The speaker at the Lions Club meeting was a major in the Marines. He said that Americans had no choice but to keep fighting in Vietnam until they achieved victory or until the Communists realized that they could not force their way of life on weak countries. The major had been there on two separate tours of duty. He told of many terrible and many wonderful things he had seen. He was in favor of increased bombings, of bombing North Vietnam back into the Stone Age, if it refused to see reason.
"Americans had no choice." That's a phrase that sounds pretty familiar these days in the United States. Along with "make America great again." Of course, back in the 1970s, Americans proved that they actually DID have a choice. The Vietnam War ended, and Richard Nixon resigned from the Presidency. And making America great again implies that America WASN'T great to begin with. The problem with that statement is that it involves overlooking the fact that millions of Americans have health insurance who didn't have health insurance a few years ago, and the fact that America has seen the longest stretch of job growth in its history. Plus, there was the whole first African American President of the United States thing to be proud of, as well.
Well, it seems like a lot of people are choosing fantasy over reality. Alternative facts over real facts. I am not going to devolve into a diatribe or rant. I read way too many Facebook posts like that every day. No, tonight I am simply going to write a blog post based upon alternative facts. I want to see if, by doing this little exercise, it will somehow alter my world view in any way.
So, ever since winning the Nobel Prize in Literature last October, I have been inundated with job offers and speaking engagements. While flattering, these opportunities have interfered with my writing, and I find that I now must retreat from public view to focus on my next opus--a Dantesque, three-volume poem written in terza rima about the rise of Hillary Clinton to the Presidency of the United States.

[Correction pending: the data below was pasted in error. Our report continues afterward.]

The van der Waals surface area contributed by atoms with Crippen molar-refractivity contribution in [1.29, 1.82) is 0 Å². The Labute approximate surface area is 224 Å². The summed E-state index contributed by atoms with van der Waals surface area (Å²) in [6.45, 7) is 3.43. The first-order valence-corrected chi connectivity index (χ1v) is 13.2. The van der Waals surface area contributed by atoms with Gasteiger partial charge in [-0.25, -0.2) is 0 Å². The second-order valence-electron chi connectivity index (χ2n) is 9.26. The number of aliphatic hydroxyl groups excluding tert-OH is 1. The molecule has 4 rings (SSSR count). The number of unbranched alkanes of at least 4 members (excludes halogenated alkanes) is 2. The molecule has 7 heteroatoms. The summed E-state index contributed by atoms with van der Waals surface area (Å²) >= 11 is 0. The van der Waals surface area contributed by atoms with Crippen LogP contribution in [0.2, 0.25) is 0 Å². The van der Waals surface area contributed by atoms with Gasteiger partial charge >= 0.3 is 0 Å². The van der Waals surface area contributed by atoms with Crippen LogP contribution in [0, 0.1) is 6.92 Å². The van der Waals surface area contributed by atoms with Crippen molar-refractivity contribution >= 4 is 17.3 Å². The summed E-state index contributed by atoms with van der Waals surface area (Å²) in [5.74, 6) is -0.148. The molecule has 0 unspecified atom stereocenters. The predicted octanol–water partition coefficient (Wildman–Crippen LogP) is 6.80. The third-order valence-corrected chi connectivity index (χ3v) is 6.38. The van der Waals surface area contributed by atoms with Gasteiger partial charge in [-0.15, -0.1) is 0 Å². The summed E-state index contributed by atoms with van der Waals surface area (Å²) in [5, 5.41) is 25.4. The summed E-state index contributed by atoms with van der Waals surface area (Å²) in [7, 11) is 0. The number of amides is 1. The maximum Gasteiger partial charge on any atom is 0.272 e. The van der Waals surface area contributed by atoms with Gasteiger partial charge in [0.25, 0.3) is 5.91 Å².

Next, I have been appointed Poet Laureate of the United Nations. Over the summer, I will be traveling to each continent of the world, delivering readings to indigenous peoples everywhere. Tickets to these events are being scalped for prices that rival ticket prices for Hamilton.
Pope Francis has invited me to celebrate Easter Sunday with him at the Vatican. I will attend a private Mass with the pontiff, and then we will have dinner together. Placido Domingo and Celine Dion will serenade us as we eat, after which Frank, as the pope insists I call him, will canonize me, making me the first living saint.
In the fall, I will win the Nobel Peace Prize for my tour as Poet Laureate of the United Nations. In the citation, I will be lauded for "promoting, though poetry, peace and understanding between all races and religions and peoples of the planet." At the award ceremony in December, I will be mobbed by hundreds of thousands of adoring fans.
In December, I will choose to celebrate Christmas in the Holy Land, where I will deliver a moving poem at the Church of the Nativity. The world will declare 2018, the Year of Saint Marty.
Saint Marty is thankful this evening for alternative facts.